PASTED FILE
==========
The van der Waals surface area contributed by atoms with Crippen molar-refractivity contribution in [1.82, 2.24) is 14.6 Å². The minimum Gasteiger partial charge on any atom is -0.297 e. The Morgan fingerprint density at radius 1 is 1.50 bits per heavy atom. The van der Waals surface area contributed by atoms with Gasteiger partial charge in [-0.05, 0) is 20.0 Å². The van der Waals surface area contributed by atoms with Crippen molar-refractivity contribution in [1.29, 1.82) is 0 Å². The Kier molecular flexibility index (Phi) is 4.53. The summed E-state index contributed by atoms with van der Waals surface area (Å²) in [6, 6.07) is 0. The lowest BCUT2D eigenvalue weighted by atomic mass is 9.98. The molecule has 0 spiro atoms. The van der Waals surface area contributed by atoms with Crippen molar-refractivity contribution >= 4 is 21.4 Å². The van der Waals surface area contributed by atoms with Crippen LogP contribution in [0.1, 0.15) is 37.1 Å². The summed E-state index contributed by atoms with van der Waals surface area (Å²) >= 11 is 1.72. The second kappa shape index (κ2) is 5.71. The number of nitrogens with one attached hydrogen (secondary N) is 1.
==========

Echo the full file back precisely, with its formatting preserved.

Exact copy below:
The van der Waals surface area contributed by atoms with Crippen molar-refractivity contribution in [1.82, 2.24) is 14.6 Å². The minimum Gasteiger partial charge on any atom is -0.297 e. The Morgan fingerprint density at radius 1 is 1.50 bits per heavy atom. The van der Waals surface area contributed by atoms with Gasteiger partial charge in [-0.05, 0) is 20.0 Å². The van der Waals surface area contributed by atoms with Crippen molar-refractivity contribution in [1.29, 1.82) is 0 Å². The Kier molecular flexibility index (Phi) is 4.53. The summed E-state index contributed by atoms with van der Waals surface area (Å²) in [6, 6.07) is 0. The lowest BCUT2D eigenvalue weighted by atomic mass is 9.98. The molecule has 0 spiro atoms. The van der Waals surface area contributed by atoms with Crippen molar-refractivity contribution >= 4 is 21.4 Å². The van der Waals surface area contributed by atoms with Crippen LogP contribution in [0.1, 0.15) is 37.1 Å². The summed E-state index contributed by atoms with van der Waals surface area (Å²) >= 11 is 1.72. The second kappa shape index (κ2) is 5.71. The number of nitrogens with one attached hydrogen (secondary N) is 1.